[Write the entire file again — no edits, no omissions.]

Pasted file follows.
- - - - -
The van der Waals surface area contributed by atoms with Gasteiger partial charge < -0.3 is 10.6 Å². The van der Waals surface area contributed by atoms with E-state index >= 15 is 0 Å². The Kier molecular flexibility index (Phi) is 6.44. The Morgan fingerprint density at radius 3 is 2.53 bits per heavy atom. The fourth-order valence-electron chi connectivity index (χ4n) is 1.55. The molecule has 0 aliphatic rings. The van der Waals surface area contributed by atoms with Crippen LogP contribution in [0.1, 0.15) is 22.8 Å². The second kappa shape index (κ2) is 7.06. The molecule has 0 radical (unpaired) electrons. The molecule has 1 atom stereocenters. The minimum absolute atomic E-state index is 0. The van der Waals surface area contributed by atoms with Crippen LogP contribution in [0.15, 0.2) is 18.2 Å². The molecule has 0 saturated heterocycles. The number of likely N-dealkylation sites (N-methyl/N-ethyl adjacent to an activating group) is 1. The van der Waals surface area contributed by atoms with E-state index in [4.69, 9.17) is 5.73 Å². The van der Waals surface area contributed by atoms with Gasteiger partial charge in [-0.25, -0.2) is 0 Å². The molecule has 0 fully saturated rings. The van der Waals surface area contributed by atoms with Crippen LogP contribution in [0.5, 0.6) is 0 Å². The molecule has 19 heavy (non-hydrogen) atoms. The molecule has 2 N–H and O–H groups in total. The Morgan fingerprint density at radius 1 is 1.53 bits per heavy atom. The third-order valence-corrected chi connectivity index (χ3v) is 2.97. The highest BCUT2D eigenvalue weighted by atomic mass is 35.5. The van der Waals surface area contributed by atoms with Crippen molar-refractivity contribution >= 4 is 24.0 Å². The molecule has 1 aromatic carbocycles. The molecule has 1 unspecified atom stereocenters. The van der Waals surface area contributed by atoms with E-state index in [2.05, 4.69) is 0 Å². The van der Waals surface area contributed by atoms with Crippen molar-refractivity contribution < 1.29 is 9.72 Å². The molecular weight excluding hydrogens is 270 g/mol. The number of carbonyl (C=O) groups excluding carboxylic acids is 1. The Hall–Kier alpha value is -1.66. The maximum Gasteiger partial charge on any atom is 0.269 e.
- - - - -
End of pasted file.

The van der Waals surface area contributed by atoms with Gasteiger partial charge < -0.3 is 10.6 Å². The van der Waals surface area contributed by atoms with E-state index >= 15 is 0 Å². The Kier molecular flexibility index (Phi) is 6.44. The Morgan fingerprint density at radius 3 is 2.53 bits per heavy atom. The fourth-order valence-electron chi connectivity index (χ4n) is 1.55. The molecule has 0 aliphatic rings. The van der Waals surface area contributed by atoms with Crippen LogP contribution in [0.1, 0.15) is 22.8 Å². The second kappa shape index (κ2) is 7.06. The molecule has 0 radical (unpaired) electrons. The molecule has 1 atom stereocenters. The minimum absolute atomic E-state index is 0. The van der Waals surface area contributed by atoms with Crippen LogP contribution in [0.15, 0.2) is 18.2 Å². The molecule has 0 saturated heterocycles. The number of likely N-dealkylation sites (N-methyl/N-ethyl adjacent to an activating group) is 1. The van der Waals surface area contributed by atoms with E-state index in [4.69, 9.17) is 5.73 Å². The van der Waals surface area contributed by atoms with Gasteiger partial charge in [-0.25, -0.2) is 0 Å². The molecule has 0 fully saturated rings. The van der Waals surface area contributed by atoms with Crippen LogP contribution in [0.5, 0.6) is 0 Å². The molecule has 19 heavy (non-hydrogen) atoms. The molecule has 2 N–H and O–H groups in total. The Morgan fingerprint density at radius 1 is 1.53 bits per heavy atom. The third-order valence-corrected chi connectivity index (χ3v) is 2.97. The highest BCUT2D eigenvalue weighted by atomic mass is 35.5. The van der Waals surface area contributed by atoms with Crippen molar-refractivity contribution >= 4 is 24.0 Å². The molecule has 1 aromatic carbocycles. The molecule has 1 unspecified atom stereocenters. The van der Waals surface area contributed by atoms with E-state index in [2.05, 4.69) is 0 Å². The van der Waals surface area contributed by atoms with Crippen molar-refractivity contribution < 1.29 is 9.72 Å². The molecular weight excluding hydrogens is 270 g/mol. The number of carbonyl (C=O) groups excluding carboxylic acids is 1. The Hall–Kier alpha value is -1.66. The maximum Gasteiger partial charge on any atom is 0.269 e.